The Central Arts space lends itself to a “high school gym” vibe in a way traditional theater spaces won’t, but otherwise is mostly a blank canvas. Before even arriving at the bedecked gym, decorated on the periphery in classic prom style, you can hear the distant bump of period pop warning you of the time warp. Valentine Monfeuga’s sound design throughout the night is on point, helping to establish the world of the play both with song choice, and subtle theatrical effects that complement the staging beautifully. And where the sounds helps create the world, Isabella Byrd’s lighting design serves to destroy and shift it during brief abstract interludes.

The set itself — the bathroom of action within the immersive prom world — is simply but carefully designed. Three toilets, so arranged, stall walls removed, form the entire world. But the effect is powerful — we’re at once put inside the bathroom with our ensemble, and also given a panoptic peek into any scenelet we please.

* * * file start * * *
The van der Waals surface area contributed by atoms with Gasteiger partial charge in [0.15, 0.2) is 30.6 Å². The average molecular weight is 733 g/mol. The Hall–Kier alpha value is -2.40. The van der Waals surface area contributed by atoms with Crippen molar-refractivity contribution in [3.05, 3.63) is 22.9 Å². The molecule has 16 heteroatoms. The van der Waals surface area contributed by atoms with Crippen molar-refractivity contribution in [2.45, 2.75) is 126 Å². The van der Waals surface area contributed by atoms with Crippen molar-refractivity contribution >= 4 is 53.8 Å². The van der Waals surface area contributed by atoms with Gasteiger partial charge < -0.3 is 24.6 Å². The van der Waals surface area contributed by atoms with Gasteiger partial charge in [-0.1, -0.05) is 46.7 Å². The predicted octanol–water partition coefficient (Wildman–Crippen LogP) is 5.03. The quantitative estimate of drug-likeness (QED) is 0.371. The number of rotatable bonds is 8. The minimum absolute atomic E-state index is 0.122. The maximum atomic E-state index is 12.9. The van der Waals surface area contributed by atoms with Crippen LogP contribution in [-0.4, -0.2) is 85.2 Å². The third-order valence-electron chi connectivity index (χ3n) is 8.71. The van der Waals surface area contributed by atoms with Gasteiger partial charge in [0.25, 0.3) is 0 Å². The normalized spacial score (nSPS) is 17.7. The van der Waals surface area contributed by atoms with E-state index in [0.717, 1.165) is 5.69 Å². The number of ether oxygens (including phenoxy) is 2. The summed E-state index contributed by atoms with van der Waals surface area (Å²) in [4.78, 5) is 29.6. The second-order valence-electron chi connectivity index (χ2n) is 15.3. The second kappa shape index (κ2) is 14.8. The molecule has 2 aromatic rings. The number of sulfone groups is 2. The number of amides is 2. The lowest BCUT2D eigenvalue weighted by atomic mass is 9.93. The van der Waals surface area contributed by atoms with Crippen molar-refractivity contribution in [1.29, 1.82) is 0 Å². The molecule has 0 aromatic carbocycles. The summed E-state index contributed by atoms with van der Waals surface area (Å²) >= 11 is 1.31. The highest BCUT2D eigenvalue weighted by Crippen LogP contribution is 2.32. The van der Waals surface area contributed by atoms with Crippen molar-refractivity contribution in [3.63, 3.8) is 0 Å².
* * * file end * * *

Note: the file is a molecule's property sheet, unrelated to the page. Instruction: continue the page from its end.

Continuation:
Once the play starts, the performers comfortably navigate the mostly-imagined space and unfold a series of moments in Stephanie’s (Eli Pauley) orbit, as she remains in the central stall of the bathroom. Pauley holds down the show, variously moving us with her reactions and occasional outbursts. She endures the poignant obliviousness of her best friend Jordan (Vanessa Bretas), a coked out duo and their drunk lost puppy, and the gamut of young gay male dalliance. And on every level, we feel the concussive Millennial panic of entering the world right when everyone was coming to terms with what post-9/11 might mean.